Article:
Abyssinians are some of the oldest and most regal cat breeds of today. These felines possess the looks of Egyptian cats in sculptures and paintings of yore. Due to selective breeding, Abyssinians still retain most of its characteristics from its ancestor, the felis lybica, or otherwise known as the African wildcat.
Medium in size, having an aura of unmistakeable elegance and sporting a shapely neck, this shorthaired cat has long legs and perfectly-shaped almond eyes. One thing that’s unique about the Abyssinian is its curious “ticking” feature, which can be found when you take a closer look at each single strand. Each one can show up to four different color bands, which give off a kind of fur richness that separates them from the rest. Moreover, its tail tapers off at the end with the same hue as the darkest band of its fur coat.
Abys, as they are sometimes fondly called, are total dears when you have one as a pet. At first glance, they might look very stately but they can prove to be very athletic and silly at times. Abysses are always on the move, whether it be climbing, jumping tall platforms or exploring around the house.
History of Abyssinian Cats
There’s quite a few romantic recollections of how Abyssinians came to be, but the truth is that this breed didn’t originate from Abyssinia (now Ethiopia). Rather, gene sequencing tests indicate that these cats came from Southeast Asia and Europe.
Abysses are quite similar in physique and markings of the ancient Egyptian cats of lore. Some of these cats even sport the telltale M sign on their forehead. Historians tracked this feline way back since the turn of the 18th century, starting with Zulu, a cat who was brought to Britain after the Ethiopian war. In the 1900s, Abysses were then brought to the United States from Britain, and it wasn’t until the beginning of 1930 that quality specimens were sent to American soil. In 1935, an earnest breeding programme started and this marked the beginning of purebred Abyssinian felines.
The International Cat Association recognized the breed in 1979.
Size of the Abyssinian Cat
This breed falls right in the middle of the weight categories. Males are expected to mature and weigh somewhere around 8 to 10 lbs., while the females fall somewhere between 6 to 7 lbs.
Personality of the Abyssinian
These cats are very vocal, demonstrative and active. They seem to possess supernatural energy that continues on from when they wake up until midnight. Abysses don’t tend to be lap cats but they do love to stick around with owners and family members. More often than not they’ll be looking at what you’re doing and curious to see how it all works.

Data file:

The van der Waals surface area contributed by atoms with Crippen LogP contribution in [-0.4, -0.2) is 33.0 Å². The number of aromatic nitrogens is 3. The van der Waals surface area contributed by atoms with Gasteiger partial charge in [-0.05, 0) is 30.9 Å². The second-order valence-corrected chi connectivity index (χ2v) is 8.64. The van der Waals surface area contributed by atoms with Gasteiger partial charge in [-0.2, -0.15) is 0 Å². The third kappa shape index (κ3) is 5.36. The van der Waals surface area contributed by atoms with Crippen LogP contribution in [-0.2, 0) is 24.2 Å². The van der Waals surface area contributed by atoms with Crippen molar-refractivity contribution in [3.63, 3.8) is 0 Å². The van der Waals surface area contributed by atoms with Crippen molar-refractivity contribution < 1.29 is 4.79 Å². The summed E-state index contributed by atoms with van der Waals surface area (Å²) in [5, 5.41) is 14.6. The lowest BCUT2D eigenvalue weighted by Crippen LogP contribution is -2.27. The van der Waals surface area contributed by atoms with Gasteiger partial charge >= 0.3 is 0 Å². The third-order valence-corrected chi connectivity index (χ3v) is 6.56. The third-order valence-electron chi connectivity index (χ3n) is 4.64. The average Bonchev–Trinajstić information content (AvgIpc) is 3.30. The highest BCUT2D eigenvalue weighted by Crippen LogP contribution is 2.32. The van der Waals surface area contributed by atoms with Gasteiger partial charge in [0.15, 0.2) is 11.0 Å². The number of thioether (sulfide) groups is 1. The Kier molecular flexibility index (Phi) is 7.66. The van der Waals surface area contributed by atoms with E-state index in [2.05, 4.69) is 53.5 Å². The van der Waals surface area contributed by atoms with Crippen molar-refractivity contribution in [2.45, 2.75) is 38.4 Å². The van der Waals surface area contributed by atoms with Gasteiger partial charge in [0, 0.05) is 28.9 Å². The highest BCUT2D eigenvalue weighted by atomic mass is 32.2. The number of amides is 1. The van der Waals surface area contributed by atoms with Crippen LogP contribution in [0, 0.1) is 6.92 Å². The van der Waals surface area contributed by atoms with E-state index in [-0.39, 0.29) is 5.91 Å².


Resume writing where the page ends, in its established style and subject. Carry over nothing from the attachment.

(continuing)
With strangers, the breed tends to be shy, reserved or even aloof at times. When they get to know you better, though, these felines open up and socialize with you each moment they get. Abysinnians are smart and welcome new environments and situations. You can teach this cat a trick or two, and they’ll easily get it down pat very quickly.
Owners of this breed will find them very entertaining to keep as pets and companions. Abysses generally don’t like to cuddle but they will keep you occupied with their frenetic activity and friendly attitude. If you can’t seem to find them, look up- these cats love to go high and survey their kingdom around them.
Litters of Abysses aren’t numerous, and as such there could be a long waiting list if you’re considering adopting one as a pet.
Reputable breeders shouldn’t even think of selling their kittens until they reach around 12 to 16 weeks. This span of time allows the breeder to properly vaccinate, inoculate and show kittens the ropes. Moreover, this stage is especially important because this is when socialization comes into play. After 4 months these kitties should be ready to be transported, shown or have a new environment.
Before buying a particular Abyssinian, it’s best to have the cat undergo a genetic testing at a lab or a veterinarian’s office to see if they are more likely to carry certain health conditions or diseases. When searching for a reputable breeder, make a checklist of tests, papers and credentials that increase the chances of you getting a healthy pet. If possible, meet the parents of the kitten and ask about any health issues that may have appeared within the lineage.
This cat variety has a pre-disposition to the following health conditions: